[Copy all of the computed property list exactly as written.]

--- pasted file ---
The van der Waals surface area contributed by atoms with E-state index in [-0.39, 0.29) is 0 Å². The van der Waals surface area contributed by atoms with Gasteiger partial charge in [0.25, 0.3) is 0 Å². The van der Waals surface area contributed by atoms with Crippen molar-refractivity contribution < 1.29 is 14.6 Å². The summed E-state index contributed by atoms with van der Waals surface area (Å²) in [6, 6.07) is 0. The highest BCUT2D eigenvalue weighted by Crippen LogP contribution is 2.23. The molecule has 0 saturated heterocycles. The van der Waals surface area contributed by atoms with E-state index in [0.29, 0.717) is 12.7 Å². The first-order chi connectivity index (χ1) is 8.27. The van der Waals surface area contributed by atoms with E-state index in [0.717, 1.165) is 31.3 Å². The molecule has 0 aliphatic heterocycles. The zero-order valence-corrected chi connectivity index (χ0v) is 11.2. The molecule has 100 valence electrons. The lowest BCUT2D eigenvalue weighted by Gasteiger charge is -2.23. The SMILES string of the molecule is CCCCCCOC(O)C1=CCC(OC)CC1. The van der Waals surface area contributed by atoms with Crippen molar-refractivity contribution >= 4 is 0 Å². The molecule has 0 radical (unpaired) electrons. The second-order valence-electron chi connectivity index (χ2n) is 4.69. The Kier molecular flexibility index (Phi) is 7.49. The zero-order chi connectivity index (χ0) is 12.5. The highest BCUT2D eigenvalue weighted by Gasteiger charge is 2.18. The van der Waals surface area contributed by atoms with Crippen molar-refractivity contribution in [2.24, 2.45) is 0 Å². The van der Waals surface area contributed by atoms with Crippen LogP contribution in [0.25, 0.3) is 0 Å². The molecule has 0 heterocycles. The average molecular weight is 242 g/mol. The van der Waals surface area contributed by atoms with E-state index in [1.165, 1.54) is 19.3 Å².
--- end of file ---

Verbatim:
The van der Waals surface area contributed by atoms with E-state index in [-0.39, 0.29) is 0 Å². The van der Waals surface area contributed by atoms with Gasteiger partial charge in [0.25, 0.3) is 0 Å². The van der Waals surface area contributed by atoms with Crippen molar-refractivity contribution < 1.29 is 14.6 Å². The summed E-state index contributed by atoms with van der Waals surface area (Å²) in [6, 6.07) is 0. The highest BCUT2D eigenvalue weighted by Crippen LogP contribution is 2.23. The molecule has 0 saturated heterocycles. The van der Waals surface area contributed by atoms with E-state index in [0.29, 0.717) is 12.7 Å². The first-order chi connectivity index (χ1) is 8.27. The van der Waals surface area contributed by atoms with E-state index in [0.717, 1.165) is 31.3 Å². The molecule has 0 aliphatic heterocycles. The zero-order valence-corrected chi connectivity index (χ0v) is 11.2. The molecule has 100 valence electrons. The lowest BCUT2D eigenvalue weighted by Gasteiger charge is -2.23. The SMILES string of the molecule is CCCCCCOC(O)C1=CCC(OC)CC1. The van der Waals surface area contributed by atoms with Crippen molar-refractivity contribution >= 4 is 0 Å². The molecule has 0 radical (unpaired) electrons. The second-order valence-electron chi connectivity index (χ2n) is 4.69. The Kier molecular flexibility index (Phi) is 7.49. The zero-order chi connectivity index (χ0) is 12.5. The highest BCUT2D eigenvalue weighted by Gasteiger charge is 2.18. The van der Waals surface area contributed by atoms with Crippen molar-refractivity contribution in [2.24, 2.45) is 0 Å². The van der Waals surface area contributed by atoms with Crippen LogP contribution in [0.25, 0.3) is 0 Å². The molecule has 0 heterocycles. The average molecular weight is 242 g/mol. The van der Waals surface area contributed by atoms with E-state index in [1.165, 1.54) is 19.3 Å².